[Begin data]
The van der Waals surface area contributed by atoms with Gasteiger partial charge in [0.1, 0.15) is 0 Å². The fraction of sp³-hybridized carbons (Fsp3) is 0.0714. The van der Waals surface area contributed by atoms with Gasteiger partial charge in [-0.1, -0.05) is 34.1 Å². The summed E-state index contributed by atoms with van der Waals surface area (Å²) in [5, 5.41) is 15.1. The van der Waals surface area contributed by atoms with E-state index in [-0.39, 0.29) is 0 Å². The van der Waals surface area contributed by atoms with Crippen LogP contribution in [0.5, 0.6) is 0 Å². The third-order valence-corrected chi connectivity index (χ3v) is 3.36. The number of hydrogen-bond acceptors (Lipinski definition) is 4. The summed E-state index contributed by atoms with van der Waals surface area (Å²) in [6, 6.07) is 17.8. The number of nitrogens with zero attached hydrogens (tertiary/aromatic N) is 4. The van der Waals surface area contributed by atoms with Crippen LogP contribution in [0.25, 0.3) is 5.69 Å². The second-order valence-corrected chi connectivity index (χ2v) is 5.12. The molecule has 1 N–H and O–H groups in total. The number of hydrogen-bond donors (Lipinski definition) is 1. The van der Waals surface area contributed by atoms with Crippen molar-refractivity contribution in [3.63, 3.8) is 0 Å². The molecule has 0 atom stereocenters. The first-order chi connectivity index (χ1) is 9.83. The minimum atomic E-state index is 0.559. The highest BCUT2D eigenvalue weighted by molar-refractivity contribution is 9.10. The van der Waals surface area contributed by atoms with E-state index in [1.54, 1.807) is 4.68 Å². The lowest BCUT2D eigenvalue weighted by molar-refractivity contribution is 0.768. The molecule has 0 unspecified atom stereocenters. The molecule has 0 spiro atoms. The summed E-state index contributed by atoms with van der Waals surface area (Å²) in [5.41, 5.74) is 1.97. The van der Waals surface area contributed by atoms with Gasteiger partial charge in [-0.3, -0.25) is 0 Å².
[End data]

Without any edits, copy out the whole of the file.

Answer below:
The van der Waals surface area contributed by atoms with Gasteiger partial charge in [0.1, 0.15) is 0 Å². The fraction of sp³-hybridized carbons (Fsp3) is 0.0714. The van der Waals surface area contributed by atoms with Gasteiger partial charge in [-0.1, -0.05) is 34.1 Å². The summed E-state index contributed by atoms with van der Waals surface area (Å²) in [5, 5.41) is 15.1. The van der Waals surface area contributed by atoms with E-state index in [-0.39, 0.29) is 0 Å². The van der Waals surface area contributed by atoms with Crippen LogP contribution in [0.5, 0.6) is 0 Å². The third-order valence-corrected chi connectivity index (χ3v) is 3.36. The number of hydrogen-bond acceptors (Lipinski definition) is 4. The summed E-state index contributed by atoms with van der Waals surface area (Å²) in [6, 6.07) is 17.8. The number of nitrogens with zero attached hydrogens (tertiary/aromatic N) is 4. The van der Waals surface area contributed by atoms with Crippen LogP contribution in [0.25, 0.3) is 5.69 Å². The second-order valence-corrected chi connectivity index (χ2v) is 5.12. The molecule has 1 N–H and O–H groups in total. The number of hydrogen-bond donors (Lipinski definition) is 1. The van der Waals surface area contributed by atoms with Crippen molar-refractivity contribution in [3.63, 3.8) is 0 Å². The molecule has 0 atom stereocenters. The first-order chi connectivity index (χ1) is 9.83. The minimum atomic E-state index is 0.559. The highest BCUT2D eigenvalue weighted by molar-refractivity contribution is 9.10. The van der Waals surface area contributed by atoms with E-state index in [1.54, 1.807) is 4.68 Å². The lowest BCUT2D eigenvalue weighted by molar-refractivity contribution is 0.768. The molecule has 0 unspecified atom stereocenters. The molecule has 0 spiro atoms. The summed E-state index contributed by atoms with van der Waals surface area (Å²) in [5.41, 5.74) is 1.97. The van der Waals surface area contributed by atoms with Gasteiger partial charge in [-0.3, -0.25) is 0 Å².